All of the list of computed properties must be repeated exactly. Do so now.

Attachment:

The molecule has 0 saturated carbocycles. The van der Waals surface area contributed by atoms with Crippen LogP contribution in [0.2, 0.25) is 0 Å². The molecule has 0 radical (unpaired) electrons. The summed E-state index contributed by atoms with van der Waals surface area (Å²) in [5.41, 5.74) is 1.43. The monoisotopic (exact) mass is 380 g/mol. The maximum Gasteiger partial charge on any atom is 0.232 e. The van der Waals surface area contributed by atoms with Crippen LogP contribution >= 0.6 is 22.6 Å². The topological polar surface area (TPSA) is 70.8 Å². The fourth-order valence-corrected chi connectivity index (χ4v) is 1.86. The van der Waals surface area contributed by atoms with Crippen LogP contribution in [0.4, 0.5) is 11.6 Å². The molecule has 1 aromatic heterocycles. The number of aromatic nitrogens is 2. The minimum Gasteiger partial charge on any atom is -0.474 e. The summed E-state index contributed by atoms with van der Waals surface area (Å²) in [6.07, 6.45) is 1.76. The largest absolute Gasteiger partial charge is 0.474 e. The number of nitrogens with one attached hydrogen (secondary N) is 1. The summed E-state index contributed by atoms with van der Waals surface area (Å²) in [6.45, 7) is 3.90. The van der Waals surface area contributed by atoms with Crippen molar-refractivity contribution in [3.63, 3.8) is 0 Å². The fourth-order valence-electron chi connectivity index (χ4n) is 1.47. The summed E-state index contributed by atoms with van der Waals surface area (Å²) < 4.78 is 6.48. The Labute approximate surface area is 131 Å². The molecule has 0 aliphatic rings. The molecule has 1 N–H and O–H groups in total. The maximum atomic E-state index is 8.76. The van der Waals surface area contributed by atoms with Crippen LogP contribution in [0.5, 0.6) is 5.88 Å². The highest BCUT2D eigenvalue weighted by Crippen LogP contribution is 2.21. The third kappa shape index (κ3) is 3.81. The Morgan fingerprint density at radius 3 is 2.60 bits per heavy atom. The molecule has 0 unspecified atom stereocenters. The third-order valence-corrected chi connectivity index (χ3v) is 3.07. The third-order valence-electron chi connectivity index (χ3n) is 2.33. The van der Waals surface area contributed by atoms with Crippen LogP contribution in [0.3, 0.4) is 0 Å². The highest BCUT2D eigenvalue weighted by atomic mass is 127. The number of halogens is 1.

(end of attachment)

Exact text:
The molecule has 0 saturated carbocycles. The van der Waals surface area contributed by atoms with Crippen LogP contribution in [0.2, 0.25) is 0 Å². The molecule has 0 radical (unpaired) electrons. The summed E-state index contributed by atoms with van der Waals surface area (Å²) in [5.41, 5.74) is 1.43. The monoisotopic (exact) mass is 380 g/mol. The maximum Gasteiger partial charge on any atom is 0.232 e. The van der Waals surface area contributed by atoms with Crippen LogP contribution >= 0.6 is 22.6 Å². The topological polar surface area (TPSA) is 70.8 Å². The fourth-order valence-corrected chi connectivity index (χ4v) is 1.86. The van der Waals surface area contributed by atoms with Crippen LogP contribution in [0.4, 0.5) is 11.6 Å². The molecule has 1 aromatic heterocycles. The number of aromatic nitrogens is 2. The minimum Gasteiger partial charge on any atom is -0.474 e. The summed E-state index contributed by atoms with van der Waals surface area (Å²) in [6.07, 6.45) is 1.76. The largest absolute Gasteiger partial charge is 0.474 e. The number of nitrogens with one attached hydrogen (secondary N) is 1. The summed E-state index contributed by atoms with van der Waals surface area (Å²) in [6.45, 7) is 3.90. The van der Waals surface area contributed by atoms with Crippen molar-refractivity contribution in [3.63, 3.8) is 0 Å². The fourth-order valence-electron chi connectivity index (χ4n) is 1.47. The summed E-state index contributed by atoms with van der Waals surface area (Å²) < 4.78 is 6.48. The Labute approximate surface area is 131 Å². The molecule has 0 aliphatic rings. The molecule has 1 N–H and O–H groups in total. The maximum atomic E-state index is 8.76. The van der Waals surface area contributed by atoms with Crippen LogP contribution in [0.5, 0.6) is 5.88 Å². The highest BCUT2D eigenvalue weighted by Crippen LogP contribution is 2.21. The third kappa shape index (κ3) is 3.81. The Morgan fingerprint density at radius 3 is 2.60 bits per heavy atom. The molecule has 0 unspecified atom stereocenters. The third-order valence-corrected chi connectivity index (χ3v) is 3.07. The third-order valence-electron chi connectivity index (χ3n) is 2.33. The van der Waals surface area contributed by atoms with Crippen LogP contribution in [0.3, 0.4) is 0 Å². The highest BCUT2D eigenvalue weighted by atomic mass is 127. The number of halogens is 1.